When Fred Dixon pulls into his office parking lot on most mornings, he literally has his hands full and it’s not until he’s at his desk that he realizes he’s neglected to lock his doors. Where most people would be running back to the car, the technology planner for General Motors of Canada simply draws his smart phone from its holster and taps a button.
“I can lock it as I’m sitting down and turning on my computer,” he says. “People use this app in different ways and in very imaginative ways.”
“As people bring smart phones to their car, they want to be connected to their car in more ways than they are today”
The app Dixon is referring to is GM’s OnStar Remote Link, available in Canada for iPhone and Android devices. It works with more than 20 models, from every GM brand: Cadillac, Chevrolet, Buick and GMC. Not only can it lock or unlock doors remotely, but it can inform drivers of how much gas in the tank and how efficient fuel economy was on their last trip, display oil levels, or even start the engine.
“As people bring smart phones to their car, they want to be connected to their car in more ways than they are today,” Dixon says. Now car features worthy of the Batmobile are accessible in any smart phone users’ pocket.
GM isn’t the only auto maker moonlighting as a mobile software developer. Ford, Nissan, Hyundai and BMW have all released smart phone apps in the past year that range in function from introducing drivers to a new car to directly interfacing with the car to control its features and monitor its maintenance needs—or even “Like” a friend’s Facebook status update.
As much as the apps offer car makers another value-added feature to stay competitive when luring new buyers, the apps are also about the acceptance that smart phone users want to access their devices in their car, but need a safer way to do so. A Pew Research project shows that 42 per cent of drivers admit to having texted while driving, and a 2011 J.D. Power and Associates study indicates that 86 per cent of smart phone owners say they use their device in their cars.
‘OnStar MyLink allows drivers to operate door locks, start their car, and view fuel levels. Even more functions are coming soon.’
“A lot of people are using these applications by picking up the phone while they’re driving,” says Jim Buczkowski, director of electronics and electrical systems research at Ford Motors. “We think by leaving the phone in your pocket and being able to use a voice command is a far better way, a safer way, of using your applications.”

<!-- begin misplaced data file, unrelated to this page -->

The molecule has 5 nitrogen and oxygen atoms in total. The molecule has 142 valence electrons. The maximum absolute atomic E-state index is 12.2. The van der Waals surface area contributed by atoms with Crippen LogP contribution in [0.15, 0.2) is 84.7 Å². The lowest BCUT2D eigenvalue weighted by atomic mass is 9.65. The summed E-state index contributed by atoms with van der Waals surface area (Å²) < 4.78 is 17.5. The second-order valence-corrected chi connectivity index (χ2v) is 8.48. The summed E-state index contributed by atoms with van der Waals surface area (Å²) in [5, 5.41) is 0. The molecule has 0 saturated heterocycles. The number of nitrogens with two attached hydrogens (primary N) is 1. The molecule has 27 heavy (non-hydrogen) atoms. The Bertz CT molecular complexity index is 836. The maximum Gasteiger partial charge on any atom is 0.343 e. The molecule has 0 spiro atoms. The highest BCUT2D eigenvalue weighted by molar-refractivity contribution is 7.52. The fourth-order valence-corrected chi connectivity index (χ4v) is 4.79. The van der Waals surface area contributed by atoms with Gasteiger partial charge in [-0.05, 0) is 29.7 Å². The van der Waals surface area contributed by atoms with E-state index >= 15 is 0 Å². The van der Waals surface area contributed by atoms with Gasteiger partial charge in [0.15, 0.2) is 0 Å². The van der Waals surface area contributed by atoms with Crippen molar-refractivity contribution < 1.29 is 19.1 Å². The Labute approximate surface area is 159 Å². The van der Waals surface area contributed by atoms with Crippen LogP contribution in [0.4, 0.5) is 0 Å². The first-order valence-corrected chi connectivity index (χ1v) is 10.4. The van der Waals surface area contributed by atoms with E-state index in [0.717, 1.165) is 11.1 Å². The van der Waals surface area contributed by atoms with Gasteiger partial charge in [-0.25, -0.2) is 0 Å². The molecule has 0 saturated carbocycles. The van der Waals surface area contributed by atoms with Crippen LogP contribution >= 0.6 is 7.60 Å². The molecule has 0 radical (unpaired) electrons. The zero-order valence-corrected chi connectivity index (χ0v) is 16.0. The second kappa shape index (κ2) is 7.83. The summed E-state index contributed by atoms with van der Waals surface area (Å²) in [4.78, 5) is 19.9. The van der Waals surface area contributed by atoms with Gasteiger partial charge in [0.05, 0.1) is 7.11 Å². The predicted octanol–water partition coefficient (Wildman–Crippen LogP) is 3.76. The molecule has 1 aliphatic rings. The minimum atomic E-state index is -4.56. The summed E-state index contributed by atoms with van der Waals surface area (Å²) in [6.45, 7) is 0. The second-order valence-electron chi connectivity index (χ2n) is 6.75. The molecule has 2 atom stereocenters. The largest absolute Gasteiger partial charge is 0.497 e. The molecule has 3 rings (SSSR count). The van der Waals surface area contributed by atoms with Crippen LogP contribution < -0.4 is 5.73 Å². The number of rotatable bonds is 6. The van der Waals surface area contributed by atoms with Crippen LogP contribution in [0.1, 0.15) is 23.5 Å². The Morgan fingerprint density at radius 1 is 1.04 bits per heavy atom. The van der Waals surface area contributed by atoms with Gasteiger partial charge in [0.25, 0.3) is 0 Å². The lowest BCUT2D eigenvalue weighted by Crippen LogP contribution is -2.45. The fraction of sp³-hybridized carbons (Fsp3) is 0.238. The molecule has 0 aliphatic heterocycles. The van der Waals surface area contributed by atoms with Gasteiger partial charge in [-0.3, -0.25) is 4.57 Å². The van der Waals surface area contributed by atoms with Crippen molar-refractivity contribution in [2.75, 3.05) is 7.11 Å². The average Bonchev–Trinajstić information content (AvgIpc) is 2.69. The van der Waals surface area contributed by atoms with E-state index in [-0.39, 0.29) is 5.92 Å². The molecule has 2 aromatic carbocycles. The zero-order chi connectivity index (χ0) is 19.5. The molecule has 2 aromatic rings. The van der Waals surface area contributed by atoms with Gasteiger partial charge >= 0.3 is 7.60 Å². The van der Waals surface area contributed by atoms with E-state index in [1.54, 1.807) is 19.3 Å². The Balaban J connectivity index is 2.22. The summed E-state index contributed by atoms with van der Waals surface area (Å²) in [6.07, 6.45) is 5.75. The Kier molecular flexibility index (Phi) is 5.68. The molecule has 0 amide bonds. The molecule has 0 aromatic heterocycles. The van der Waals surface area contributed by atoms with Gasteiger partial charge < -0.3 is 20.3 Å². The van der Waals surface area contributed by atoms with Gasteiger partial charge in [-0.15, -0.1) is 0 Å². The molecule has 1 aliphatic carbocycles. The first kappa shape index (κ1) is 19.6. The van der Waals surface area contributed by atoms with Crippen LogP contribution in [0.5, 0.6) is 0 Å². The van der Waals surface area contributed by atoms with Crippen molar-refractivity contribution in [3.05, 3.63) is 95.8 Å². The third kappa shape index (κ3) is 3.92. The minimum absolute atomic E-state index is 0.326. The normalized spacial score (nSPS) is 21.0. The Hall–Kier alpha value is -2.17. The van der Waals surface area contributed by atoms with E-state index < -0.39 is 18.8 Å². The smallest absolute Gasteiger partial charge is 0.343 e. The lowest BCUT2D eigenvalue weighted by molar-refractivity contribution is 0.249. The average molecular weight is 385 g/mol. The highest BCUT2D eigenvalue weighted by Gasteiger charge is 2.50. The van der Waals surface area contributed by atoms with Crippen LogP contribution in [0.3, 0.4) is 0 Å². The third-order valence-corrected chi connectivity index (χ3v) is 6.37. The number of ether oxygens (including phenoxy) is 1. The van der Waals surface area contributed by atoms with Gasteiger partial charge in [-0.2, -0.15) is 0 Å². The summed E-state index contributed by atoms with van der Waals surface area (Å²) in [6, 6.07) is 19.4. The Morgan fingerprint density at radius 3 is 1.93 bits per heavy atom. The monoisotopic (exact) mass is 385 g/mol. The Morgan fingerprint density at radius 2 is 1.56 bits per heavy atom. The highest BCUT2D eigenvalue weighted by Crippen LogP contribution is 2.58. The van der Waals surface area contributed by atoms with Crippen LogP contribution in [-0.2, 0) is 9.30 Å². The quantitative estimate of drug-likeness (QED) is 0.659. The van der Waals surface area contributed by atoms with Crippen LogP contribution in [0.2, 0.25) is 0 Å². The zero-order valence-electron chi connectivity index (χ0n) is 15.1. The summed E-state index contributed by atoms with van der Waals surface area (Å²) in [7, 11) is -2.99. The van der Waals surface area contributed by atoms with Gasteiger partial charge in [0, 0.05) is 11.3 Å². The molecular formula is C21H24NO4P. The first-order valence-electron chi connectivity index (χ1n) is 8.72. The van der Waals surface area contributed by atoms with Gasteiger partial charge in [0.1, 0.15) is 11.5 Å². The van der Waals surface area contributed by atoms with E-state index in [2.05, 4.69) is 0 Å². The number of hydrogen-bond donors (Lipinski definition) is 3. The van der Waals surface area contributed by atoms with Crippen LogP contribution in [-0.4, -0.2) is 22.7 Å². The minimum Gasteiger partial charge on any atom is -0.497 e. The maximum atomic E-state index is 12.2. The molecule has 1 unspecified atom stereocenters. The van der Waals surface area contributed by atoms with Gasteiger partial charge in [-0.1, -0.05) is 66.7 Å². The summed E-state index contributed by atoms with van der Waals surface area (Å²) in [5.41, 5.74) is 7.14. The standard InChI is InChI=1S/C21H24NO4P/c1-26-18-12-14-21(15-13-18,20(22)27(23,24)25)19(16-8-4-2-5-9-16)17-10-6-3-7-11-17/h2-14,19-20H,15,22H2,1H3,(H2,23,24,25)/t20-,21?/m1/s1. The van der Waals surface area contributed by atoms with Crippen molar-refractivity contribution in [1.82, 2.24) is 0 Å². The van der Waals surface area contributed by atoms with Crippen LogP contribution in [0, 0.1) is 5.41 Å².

Ford’s AppLink feature ties into its SYNC Bluetooth connectivity system and enables voice-controlled access to apps available for iPhone, Android and BlackBerry. The app currently supports two Internet radio apps (Pandora, which is not available in Canada and Stitcher, which is) and OpenBreak, a Twitter client. Though currently only available for the Fiesta, Ford will include it in 10 new 2012 models such as the F-150, Fusion, and Mustang.
“All the customer has to do is download the Pandora applications, and it already has the Applink APIs (Application Programming Interfaces) built into it,” Buczkowski explains. “When they get into their Fiesta, they just have to ask for the application and it’s identified on the phone.”
More Applink enabled programs are coming soon, with 2,500 developers having registered with Ford to include the functionality. Future apps ranging from entertainment to health categories are possible, Buczkowski says, including one that helps diabetics with insulin pumps monitor the operation of their device.
Texting and drivingGM also launched a pilot test for its OnStar voice communications Android-based app in January. It allows drivers to send and receive text messages and Facebook status updates using their voice.
“We’re trying to bring that connectivity that you wouldn’t normally have without a smart phone,” GM’s Dixon says.
Smart phones aren’t the only mobile tech that auto makers are building for. Many are also turning their eye to tablets, which run similar operating systems to smart phones but offer more screen real estate to play with. Hyundai went so far as to include Apple’s iPad (first generation) with sales of its luxury Equus model launched last year. Equus drivers use the iPad to access a digital, touch-enabled owner’s manual for the vehicle.
“We wanted to make the ownership experience unique,” says Ken Maisonville, product planning manager for Hyundai Canada. “We know technology is important to these buyers, so we wanted to explain the technology in the Equus on the iPad.”
Driver dissatisfaction often arises from not understanding in-car technology, he adds, and a sexy tablet app might actually compel new owners to read the manual. Americans can also schedule maintenance for their Equus through the app, but that functionality isn’t available in Canada yet.
“That’s something we’d like to do. It’s more to do with the dealer network and the dealer software,” Maisonville says. Hyundai dealers in the U.S. have a centralized infrastructure that is not in place in Canada.
Is the future friendly?
Though most drivers still don’t use their smart phones in some sort of symbiotic relationship with their cars, auto makers are convinced more will in the near future.
GM’s OnStar remote link has been adopted by 22,893 Canadians since its February launch, and has seen 68,000 interactions, Dixon says. Add that to the 130,000 users south of the border and 3.5 million interactions completed there since October.
“The users increase every month in Canada, with about 600 new users,” he says. “We expect that will really explode once more new models come out.”
Then more drivers that find their hands full will be able to pull the same remote door-locking trick as Dixon, and save themselves that extra lap between the office and the parking lot in the morning.